A positive mindset
goals help tackle
By Jim “Mr. Energy” Smith, Jr.
When I played defensive back at Widener
University in 1981, head football coach Bill
Manlove emphasized the importance of goal
setting during one of our pre-game pep talks.
We won 43 games and a national championship (only losing four games), so when Coach
Manlove spoke, I listened. He had an incredible E.F. Hutton effect on me.
Coach Manlove explained that although
less than 10 percent of people write down their
goals, 90 percent of what they record comes to
fruition. In fact, he said, the more specific the
goals are, the better. So, I immediately became a
goal-writing machine, observing that his words
of wisdom came true more often than not.
Admittedly, I continue to perform my annual
goal-setting ritual as the clock ticks off the minutes to midnight on New Year’s Eve. As I hurriedly jotted down my 2008 goals on Dec.
31, 2007, at 11:45 p.m., however, I only had
enough time to list some very general statements.
My No. 1 goal was spiritually related. No.
2 was family related. No. 3 fell into the “eat
right, work out daily, and get in the best shape
of my life” category. No. 4 was to be more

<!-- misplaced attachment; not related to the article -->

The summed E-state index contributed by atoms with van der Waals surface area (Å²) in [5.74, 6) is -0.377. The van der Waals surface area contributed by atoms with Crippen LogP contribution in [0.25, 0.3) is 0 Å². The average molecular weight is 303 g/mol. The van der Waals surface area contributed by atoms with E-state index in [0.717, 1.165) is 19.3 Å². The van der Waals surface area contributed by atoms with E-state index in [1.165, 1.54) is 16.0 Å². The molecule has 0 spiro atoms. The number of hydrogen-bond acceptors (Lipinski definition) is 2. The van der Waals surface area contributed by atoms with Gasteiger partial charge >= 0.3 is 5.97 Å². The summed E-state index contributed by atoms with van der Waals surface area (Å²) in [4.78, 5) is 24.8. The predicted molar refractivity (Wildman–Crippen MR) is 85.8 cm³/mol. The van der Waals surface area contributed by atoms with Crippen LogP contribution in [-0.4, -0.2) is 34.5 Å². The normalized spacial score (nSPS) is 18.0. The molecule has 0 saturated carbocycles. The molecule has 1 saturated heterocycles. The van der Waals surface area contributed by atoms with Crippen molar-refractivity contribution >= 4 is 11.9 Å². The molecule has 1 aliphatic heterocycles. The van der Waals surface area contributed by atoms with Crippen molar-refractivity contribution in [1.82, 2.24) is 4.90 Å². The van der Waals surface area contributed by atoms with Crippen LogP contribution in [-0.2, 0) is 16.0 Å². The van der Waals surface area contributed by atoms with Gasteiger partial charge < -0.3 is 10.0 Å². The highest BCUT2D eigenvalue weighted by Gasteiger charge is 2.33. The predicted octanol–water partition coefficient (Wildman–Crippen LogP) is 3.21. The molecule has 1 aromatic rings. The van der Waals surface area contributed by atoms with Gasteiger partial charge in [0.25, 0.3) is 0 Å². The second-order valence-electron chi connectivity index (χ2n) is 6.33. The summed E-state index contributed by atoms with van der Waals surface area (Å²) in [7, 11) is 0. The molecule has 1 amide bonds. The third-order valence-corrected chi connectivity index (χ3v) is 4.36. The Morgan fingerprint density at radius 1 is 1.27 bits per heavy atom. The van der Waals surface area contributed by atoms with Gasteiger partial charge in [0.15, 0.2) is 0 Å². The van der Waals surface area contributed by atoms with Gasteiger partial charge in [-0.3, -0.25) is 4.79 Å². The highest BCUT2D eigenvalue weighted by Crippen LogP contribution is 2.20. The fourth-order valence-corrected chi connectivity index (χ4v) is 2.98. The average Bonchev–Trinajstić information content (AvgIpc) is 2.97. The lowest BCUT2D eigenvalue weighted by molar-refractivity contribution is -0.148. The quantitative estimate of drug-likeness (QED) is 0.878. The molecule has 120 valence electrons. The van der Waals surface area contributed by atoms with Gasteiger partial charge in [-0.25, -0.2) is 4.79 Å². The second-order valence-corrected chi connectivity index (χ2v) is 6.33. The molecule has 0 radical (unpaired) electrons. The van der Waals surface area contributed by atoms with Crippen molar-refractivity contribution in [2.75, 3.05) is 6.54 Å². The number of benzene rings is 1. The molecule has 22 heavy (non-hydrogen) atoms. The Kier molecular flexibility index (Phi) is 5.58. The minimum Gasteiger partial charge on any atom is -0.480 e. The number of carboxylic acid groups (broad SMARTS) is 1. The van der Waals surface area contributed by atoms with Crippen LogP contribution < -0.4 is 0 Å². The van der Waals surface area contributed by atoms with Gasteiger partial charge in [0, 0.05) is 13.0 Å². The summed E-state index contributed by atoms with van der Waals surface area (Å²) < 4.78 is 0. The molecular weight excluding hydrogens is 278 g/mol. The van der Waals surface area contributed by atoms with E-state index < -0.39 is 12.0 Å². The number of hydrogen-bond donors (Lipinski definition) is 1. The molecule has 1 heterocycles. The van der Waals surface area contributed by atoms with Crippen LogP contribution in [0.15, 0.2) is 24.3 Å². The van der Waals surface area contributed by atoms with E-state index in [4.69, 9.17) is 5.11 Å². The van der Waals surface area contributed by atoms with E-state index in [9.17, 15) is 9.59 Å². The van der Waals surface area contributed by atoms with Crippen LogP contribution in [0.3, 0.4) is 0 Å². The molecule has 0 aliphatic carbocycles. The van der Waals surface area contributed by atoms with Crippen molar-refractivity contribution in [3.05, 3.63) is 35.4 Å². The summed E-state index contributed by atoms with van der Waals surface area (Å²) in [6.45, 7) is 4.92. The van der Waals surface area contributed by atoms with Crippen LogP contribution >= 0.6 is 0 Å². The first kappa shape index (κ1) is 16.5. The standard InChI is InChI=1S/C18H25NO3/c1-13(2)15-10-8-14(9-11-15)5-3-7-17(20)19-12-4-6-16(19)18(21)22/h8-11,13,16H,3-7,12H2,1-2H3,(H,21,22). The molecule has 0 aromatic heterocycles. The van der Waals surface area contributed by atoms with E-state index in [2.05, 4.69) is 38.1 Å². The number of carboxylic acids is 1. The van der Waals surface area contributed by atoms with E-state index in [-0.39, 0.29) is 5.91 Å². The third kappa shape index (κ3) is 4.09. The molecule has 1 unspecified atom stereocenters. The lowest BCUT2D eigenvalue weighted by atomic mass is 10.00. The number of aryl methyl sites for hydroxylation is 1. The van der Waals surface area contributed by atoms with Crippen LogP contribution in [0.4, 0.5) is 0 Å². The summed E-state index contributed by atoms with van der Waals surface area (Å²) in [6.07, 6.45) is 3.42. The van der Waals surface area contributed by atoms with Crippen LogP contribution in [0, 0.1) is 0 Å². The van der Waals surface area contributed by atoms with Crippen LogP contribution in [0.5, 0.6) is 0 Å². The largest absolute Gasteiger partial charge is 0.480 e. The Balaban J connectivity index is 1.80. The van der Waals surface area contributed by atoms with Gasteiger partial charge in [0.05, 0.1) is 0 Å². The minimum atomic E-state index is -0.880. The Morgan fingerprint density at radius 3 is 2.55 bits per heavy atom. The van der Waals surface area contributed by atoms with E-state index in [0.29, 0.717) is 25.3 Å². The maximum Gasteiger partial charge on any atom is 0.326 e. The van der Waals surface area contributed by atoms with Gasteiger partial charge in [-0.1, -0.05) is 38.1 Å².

organized and stop rushing. My No. 5 goal,
simply stated, was to have my best year ever as
a business owner, speaker, trainer, author and
coach. I knew in my heart that I would achieve
this goal, but not in the ways I had anticipated.
I dreamed of great success resulting from endless bookings, a newsletter, breathtaking presentation sites, a new book, new clients, new
products, an appearance on Oprah and over
$1 million in revenue.
My Year in Review
It’s November now and, although 2008 has
been my best entrepreneurial year, it also has
been my most tension filled. January didn’t
start with a bang; it was more of a whimper. A
very reliable client, who had hired me for the
past three years to facilitate my Total Awesome
Trainer/Facilitator Bootcamp Workshop for
its new sales trainers, never called me—and
didn’t return my calls or emails. Disappointed,
I moved on. There were more “to do’s” on my
business and marketing plans.
I zeroed in on another organization I had
worked with successfully over the years. A new
department hired me to help build a competency model for its managers. After completing
the model, I inquired about moving forward
with the project’s next phase, which was building a competency model for sales representatives, and then discussing their training needs.
Later, I learned the organization was putting a
freeze on all training. “OK, this is getting tired
fast,” I thought.